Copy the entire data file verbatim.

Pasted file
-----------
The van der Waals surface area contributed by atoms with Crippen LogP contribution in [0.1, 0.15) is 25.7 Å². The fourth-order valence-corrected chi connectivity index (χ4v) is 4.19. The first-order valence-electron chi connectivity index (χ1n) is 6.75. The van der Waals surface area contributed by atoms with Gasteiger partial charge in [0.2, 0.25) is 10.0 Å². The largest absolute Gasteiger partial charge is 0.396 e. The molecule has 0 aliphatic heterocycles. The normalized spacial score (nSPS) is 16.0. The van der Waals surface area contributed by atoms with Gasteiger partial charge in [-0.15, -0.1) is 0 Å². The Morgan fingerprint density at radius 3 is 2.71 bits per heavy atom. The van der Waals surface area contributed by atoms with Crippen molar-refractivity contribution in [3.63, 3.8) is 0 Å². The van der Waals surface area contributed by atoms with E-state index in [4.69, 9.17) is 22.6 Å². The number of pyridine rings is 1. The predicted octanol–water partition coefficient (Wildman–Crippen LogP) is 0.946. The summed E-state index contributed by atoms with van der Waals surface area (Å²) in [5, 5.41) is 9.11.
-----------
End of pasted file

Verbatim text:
The van der Waals surface area contributed by atoms with Crippen LogP contribution in [0.1, 0.15) is 25.7 Å². The fourth-order valence-corrected chi connectivity index (χ4v) is 4.19. The first-order valence-electron chi connectivity index (χ1n) is 6.75. The van der Waals surface area contributed by atoms with Gasteiger partial charge in [0.2, 0.25) is 10.0 Å². The largest absolute Gasteiger partial charge is 0.396 e. The molecule has 0 aliphatic heterocycles. The normalized spacial score (nSPS) is 16.0. The van der Waals surface area contributed by atoms with Gasteiger partial charge in [-0.15, -0.1) is 0 Å². The Morgan fingerprint density at radius 3 is 2.71 bits per heavy atom. The van der Waals surface area contributed by atoms with Crippen molar-refractivity contribution in [3.63, 3.8) is 0 Å². The van der Waals surface area contributed by atoms with E-state index in [4.69, 9.17) is 22.6 Å². The number of pyridine rings is 1. The predicted octanol–water partition coefficient (Wildman–Crippen LogP) is 0.946. The summed E-state index contributed by atoms with van der Waals surface area (Å²) in [5, 5.41) is 9.11.